‘The Umbrella Academy’ Is Dazzlingly Entertaining and Funny
I have a rather odd history with The Umbrella Academy. When it was announced, I had no interest in the show because it seemed like yet another superhero story in an already saturated market. Then when I saw the trailer, I was on medication for an injury which made the trailer seem like a blur of superhero clichés and soap opera style drama. The fact that the Marvel shows were being pulled from Netflix and this being a possible replacement didn’t seem to instil any excitement.
Whatever clichés it contains, it makes up for in terrific performances, kinetic action sequences and eye popping CGI. It’s another first class piece of binge worthy material from Netflix, proving yet again that no one other than them commands the magic touch of getting its viewers absolutely addicted.
The show is based on a comic series of the same name, and the key to the effectiveness of the show is the characters and their arcs. We’re introduced to an X Men-like situation where a rich old man takes in a bunch of young folks with special powers in his mansion, and trains them to hone their skills to do good. There are seven kids in total, but they’re numbered and not named, and together they are an Avengers-like team. But, that’s not what the show is about – this is not an origin story; what makes this special is the treatment of this Avengers like setup – and the less you know the better. The show beautifully inserts drips of information during the first two episodes to reveal information about the universe it is set in, and each piece of discovery is a gotcha moment perfectly wrapped in a crowd pleasing tone.
I’d say the first five episodes are the best, bounciest thing Netflix has put out so far this year, and once we’re past the halfway mark things become a bit too sombre for the show’s own good. Until then, the showrunners inject clever use of the various super powers; there are a lot of funny sight gags, but the best laughs are character-driven thanks to the banter and interplay between the characters. The dynamic between Number Four (Robert Sheehan) and Number Two (David Castaneda) is the most fun, but the former has some good moments with pretty much everyone else, ultimately becoming the most memorable character in the show.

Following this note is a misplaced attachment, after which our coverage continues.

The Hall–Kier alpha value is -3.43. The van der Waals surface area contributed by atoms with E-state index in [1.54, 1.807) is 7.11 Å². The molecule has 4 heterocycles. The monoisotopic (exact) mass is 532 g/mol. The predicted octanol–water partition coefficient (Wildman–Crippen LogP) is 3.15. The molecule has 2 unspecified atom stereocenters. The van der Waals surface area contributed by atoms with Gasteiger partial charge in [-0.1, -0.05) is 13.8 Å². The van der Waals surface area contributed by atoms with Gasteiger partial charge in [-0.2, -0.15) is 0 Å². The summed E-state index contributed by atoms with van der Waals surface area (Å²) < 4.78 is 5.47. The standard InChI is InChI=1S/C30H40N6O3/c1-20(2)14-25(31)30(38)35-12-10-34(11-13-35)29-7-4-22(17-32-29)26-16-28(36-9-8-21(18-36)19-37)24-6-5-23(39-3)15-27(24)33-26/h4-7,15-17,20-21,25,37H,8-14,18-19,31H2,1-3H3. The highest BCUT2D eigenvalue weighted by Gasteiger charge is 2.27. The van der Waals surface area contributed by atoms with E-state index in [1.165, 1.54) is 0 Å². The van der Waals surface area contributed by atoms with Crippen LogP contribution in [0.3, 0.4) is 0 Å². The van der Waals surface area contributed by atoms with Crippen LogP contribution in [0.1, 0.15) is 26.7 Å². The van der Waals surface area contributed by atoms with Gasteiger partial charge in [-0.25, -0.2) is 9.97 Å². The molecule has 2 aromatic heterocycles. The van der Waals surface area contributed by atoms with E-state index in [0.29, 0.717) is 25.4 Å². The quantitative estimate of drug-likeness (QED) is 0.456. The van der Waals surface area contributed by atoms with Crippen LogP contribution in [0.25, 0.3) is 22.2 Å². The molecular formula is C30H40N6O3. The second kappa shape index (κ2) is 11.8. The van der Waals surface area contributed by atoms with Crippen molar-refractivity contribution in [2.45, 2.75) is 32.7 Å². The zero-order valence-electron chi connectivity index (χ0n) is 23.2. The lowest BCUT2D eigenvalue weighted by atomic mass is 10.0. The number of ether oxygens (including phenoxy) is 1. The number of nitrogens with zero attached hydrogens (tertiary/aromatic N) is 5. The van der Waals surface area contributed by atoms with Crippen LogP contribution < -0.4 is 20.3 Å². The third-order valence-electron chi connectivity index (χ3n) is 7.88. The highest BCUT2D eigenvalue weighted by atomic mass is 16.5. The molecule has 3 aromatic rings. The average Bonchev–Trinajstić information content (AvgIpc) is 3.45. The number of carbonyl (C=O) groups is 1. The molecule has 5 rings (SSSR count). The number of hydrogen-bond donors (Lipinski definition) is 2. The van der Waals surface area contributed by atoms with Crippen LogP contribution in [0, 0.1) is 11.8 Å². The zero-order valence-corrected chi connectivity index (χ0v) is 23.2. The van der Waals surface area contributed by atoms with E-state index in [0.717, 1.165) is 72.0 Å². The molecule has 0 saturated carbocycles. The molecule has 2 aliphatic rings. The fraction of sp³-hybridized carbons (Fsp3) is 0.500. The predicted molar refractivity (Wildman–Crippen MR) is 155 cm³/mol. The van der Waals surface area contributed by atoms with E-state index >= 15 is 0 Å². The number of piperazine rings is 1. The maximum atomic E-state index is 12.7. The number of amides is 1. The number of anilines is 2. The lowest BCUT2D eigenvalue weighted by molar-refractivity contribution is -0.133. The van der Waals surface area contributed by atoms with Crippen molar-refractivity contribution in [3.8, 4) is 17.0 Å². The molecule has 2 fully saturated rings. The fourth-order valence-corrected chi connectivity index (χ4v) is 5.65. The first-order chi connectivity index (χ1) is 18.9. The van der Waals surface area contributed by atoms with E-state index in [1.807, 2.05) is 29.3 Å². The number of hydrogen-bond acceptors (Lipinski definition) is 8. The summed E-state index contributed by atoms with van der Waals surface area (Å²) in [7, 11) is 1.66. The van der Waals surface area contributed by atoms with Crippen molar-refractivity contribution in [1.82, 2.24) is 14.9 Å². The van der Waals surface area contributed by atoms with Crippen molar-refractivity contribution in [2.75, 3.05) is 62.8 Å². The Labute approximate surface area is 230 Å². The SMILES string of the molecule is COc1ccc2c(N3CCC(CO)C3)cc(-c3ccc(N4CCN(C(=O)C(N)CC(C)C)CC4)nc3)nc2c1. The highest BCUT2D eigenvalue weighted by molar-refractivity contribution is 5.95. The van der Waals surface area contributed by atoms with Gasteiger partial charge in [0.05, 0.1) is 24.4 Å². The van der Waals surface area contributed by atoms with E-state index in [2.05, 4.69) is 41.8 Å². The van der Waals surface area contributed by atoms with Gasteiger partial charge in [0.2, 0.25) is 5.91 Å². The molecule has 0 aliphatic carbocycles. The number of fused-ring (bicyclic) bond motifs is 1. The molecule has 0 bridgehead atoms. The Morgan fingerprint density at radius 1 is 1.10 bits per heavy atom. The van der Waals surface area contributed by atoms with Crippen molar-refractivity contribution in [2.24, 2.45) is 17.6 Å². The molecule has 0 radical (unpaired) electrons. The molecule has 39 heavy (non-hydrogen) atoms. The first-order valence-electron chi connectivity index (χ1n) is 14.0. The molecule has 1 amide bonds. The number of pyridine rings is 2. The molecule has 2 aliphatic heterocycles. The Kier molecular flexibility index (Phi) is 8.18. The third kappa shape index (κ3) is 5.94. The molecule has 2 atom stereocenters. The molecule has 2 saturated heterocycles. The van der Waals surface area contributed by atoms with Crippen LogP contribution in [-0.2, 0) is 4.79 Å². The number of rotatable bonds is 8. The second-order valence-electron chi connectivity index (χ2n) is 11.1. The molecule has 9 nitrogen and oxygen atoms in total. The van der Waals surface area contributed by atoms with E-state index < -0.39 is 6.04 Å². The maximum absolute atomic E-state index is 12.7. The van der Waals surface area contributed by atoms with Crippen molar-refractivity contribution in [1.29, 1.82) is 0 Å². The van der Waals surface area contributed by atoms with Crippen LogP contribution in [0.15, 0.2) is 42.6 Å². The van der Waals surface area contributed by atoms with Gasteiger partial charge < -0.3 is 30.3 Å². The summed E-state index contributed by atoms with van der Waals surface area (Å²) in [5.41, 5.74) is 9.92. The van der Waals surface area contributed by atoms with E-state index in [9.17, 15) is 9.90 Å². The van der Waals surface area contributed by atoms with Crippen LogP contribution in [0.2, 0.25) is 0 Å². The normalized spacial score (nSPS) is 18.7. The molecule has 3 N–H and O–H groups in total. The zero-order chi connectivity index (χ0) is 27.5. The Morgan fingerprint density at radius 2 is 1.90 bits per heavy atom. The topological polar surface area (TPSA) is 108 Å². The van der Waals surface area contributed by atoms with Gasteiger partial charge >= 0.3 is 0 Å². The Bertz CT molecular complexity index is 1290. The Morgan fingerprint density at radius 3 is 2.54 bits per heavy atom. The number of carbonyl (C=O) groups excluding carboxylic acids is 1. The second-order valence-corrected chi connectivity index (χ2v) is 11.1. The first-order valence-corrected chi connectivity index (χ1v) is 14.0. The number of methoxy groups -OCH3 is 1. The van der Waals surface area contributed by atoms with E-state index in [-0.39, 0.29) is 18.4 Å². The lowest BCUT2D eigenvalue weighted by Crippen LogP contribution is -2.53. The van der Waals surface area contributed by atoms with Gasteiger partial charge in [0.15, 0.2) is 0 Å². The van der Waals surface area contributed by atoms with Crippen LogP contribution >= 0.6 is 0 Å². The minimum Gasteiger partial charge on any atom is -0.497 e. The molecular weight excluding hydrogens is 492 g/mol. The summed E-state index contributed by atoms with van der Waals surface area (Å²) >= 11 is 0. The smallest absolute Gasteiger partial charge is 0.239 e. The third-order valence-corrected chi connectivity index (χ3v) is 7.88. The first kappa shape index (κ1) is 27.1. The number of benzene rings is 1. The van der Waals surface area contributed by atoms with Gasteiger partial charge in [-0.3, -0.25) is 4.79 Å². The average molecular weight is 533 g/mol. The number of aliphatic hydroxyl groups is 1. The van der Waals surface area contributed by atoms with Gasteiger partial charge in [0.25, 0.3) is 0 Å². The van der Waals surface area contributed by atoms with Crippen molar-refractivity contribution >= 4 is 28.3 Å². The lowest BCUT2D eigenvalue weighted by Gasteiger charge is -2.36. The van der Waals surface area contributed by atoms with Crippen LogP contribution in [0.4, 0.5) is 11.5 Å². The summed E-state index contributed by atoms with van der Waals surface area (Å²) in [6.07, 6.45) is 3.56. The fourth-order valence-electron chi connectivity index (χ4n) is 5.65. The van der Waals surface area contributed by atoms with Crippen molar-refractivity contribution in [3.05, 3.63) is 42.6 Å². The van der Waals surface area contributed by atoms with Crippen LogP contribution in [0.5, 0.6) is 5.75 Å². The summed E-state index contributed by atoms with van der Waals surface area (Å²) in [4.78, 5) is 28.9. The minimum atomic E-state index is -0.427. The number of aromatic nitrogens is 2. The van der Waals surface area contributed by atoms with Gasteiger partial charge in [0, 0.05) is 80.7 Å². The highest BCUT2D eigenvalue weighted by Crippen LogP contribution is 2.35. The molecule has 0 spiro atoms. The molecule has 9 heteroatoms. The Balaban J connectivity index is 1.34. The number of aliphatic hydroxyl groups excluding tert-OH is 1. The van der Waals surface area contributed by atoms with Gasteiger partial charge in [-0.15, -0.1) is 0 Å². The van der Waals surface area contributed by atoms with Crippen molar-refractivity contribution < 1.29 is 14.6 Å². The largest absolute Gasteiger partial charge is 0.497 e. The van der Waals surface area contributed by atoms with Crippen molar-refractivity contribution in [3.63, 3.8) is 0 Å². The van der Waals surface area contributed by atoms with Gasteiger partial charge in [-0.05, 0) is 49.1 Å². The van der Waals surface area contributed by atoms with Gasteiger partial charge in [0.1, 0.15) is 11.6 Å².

There are a few slumps of chattiness that at times feel like overlong pauses in pace of the story, but the showrunners still manage to nurture a sweet spot between goofy and grim, crystallized mainly by Number Five (Aidan Gallagher) who renders a wonderful metaphorical take on man-children.
The rest of the characters are all mired in a Greek tragedy of sorts, which works on most levels, and the complexity of their stories and its many facets makes the show worth binging through. There are realistic consequences for the characters mixed in with the superhero comic book-ness and that helps create a foundation with high enough stakes for you to care about.
The story has a cautionary tale aspect, of course, but luckily things don’t get too heavy-handed. It’s all draped in some truly excellent retro style artwork. The titular mansion is beautifully designed as are some of the side characters that dwell in it, particularly Pogo – an ape who speaks with a British accent, the Alfred of sorts of this show.
On the downside The Umbrella Academy does harbour the standard issue superhero cliché of the nasty but tragic villain who pretends to be the good guy at first but then takes off his mask to reveal his masterplan to do evil things. Even though you would be able to see the unmasking from a mile away, it still works in the show because the showrunners don’t go overboard in hiding the villain’s identity.
The only two issues with the villain is that their back story is exactly the same as a villain from a superhero movie in the 2000’s, and that they exit the story before there are any redeeming qualities to be found. It makes the character under-utilised and whatever happens to said character sends a confusing message to very young audience members watching the show. The show also ends on a cliff hanger, further adding to the unsatisfactory nature of the villain’s culmination, and also leaving you with the annoying feeling of some questions not being answered, but that’s Netflix’s strategy of making you crave for season 2.
But there's no way around it – if you're a fan of superhero stories The Umbrella Academy is a solid recco. There’s suspense, action, mystery, comedy - you get everything you know and love about the genre but you do get it in a mouth-wateringly beautiful presentation bookended by a fantastic soundtrack. The best way to watch it is on a giant 4K TV, but even on a tablet or laptop it would be difficult to take a break from the binge.
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